Patrice Evra coaching Man Utd youngsters earlier this season

Evra: I start from zero as a coach

Patrice Evra says he'll have to start from 'zero' as a coach and isn't setting his sights on any particular team when it comes to taking his first steps in management.

The legendary left-back announced his retirement from professional football in July 2019 and has spent the time since studying for his UEFA A and B licences, alongside old rival, ex-Chelsea defender Ashley Cole.

The COVID-19 pandemic has put a temporary halt to Evra’s learning, and the 38-year-old admitted he’s not looking too far ahead in terms of any one particular management role.

“I want to manage, it doesn't matter [where],” Evra told us on UTD Podcast.

Video
WATCH: A 20-minute snippet from Evra's honest and enlightening podcast episode.

“I don't put any goals. In my life, I never put any goals because, when you put some goals and you don't reach them, what's the first thing [that happens]? You get disappointed. So I don't put any goals.

“I'm living in the present. I'm not living in the future because, if you live in the future, you will live with anxiety. And if you live with the past, you will live with regret. So I'm just living in the present.

“To say which team I want to coach, I don't know. I will take what the universe gives to me.”

Evra is the latest in a long line of Sir Alex Ferguson’s former charges to focus on making it as a manager.

The former France international experienced a stellar eight years at Old Trafford, claiming 10 pieces of major silverware between 2006 and 2014.

Evra also captained Les Bleus at the 2010 World Cup and started in the Euro 2016 final, which France lost to Portugal on home soil.

However, Patrice is keen to draw a line between his glittering playing career and his new life as a coach and feels the need to prove himself to people all over again.

United Greats: We all love Patrice Evra Video

“I love working with kids, and you exchange some different ideas, and it's such a different role, being a manager,” Patrice added.

“Some players, they think because you have the biggest career, then you're going to be a top manager. But no, you're back to zero.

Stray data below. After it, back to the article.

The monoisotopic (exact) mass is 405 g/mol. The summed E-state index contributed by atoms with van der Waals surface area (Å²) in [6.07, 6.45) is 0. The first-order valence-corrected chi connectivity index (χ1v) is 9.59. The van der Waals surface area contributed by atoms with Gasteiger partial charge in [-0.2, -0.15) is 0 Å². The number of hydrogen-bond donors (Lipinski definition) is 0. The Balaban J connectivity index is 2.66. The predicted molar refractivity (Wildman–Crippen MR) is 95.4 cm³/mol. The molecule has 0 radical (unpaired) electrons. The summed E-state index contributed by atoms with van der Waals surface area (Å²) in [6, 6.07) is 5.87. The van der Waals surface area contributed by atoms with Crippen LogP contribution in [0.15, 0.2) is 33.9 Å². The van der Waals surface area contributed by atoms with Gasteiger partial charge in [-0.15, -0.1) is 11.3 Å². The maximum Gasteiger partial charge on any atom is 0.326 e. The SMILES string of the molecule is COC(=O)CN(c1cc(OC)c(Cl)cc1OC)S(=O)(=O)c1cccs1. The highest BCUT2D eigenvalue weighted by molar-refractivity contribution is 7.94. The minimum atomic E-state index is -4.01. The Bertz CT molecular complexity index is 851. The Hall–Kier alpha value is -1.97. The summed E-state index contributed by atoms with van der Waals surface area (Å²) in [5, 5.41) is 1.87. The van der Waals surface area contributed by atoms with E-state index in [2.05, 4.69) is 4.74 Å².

“As a player, of course, you win this, but as a manager - what have they done? Nothing.

“So I start from the beginning, from zero, and that's why I spend many hours with kids and doing my stuff. But it's so nice and I enjoy it because, like I say, if you want to become a great manager, you need to start from zero and forget the player you were.

“I remember some inspectors they were like: 'Oh Patrice, we try to be nice because you are [a famous player]'. I'm like, 'Eh, I'm nobody - treat me the same way you're treating the other players'.”

As many other players do post-retirement, Evra has also written a book, which should hit the market soon.

Patrice has promised more funny tales, as well as some hard-hitting stories about his childhood, although fans of ‘drama’ will be disappointed.

“I hope this book will be in schools, to motivate kids in their dreams, to believe that, no matter what, you can achieve many things. It's more like a motivational book. It's not like any drama.

“Sometimes people make books and they talk bad about this person. If I need to talk bad about one person, I'll do it during my time when I was playing. Not now, when it's over. I'm not that kind of person.

“It's just telling you the stuff I tell you. Motivate people, crazy stories. If you read it you're going to cry more, so don't read it!

“It's some tough, tough parts of my childhood, some stuff I've never said. It's going to be a great book.”

Find more great tales from the UTD Podcast series here.

More from Evra's Podcast: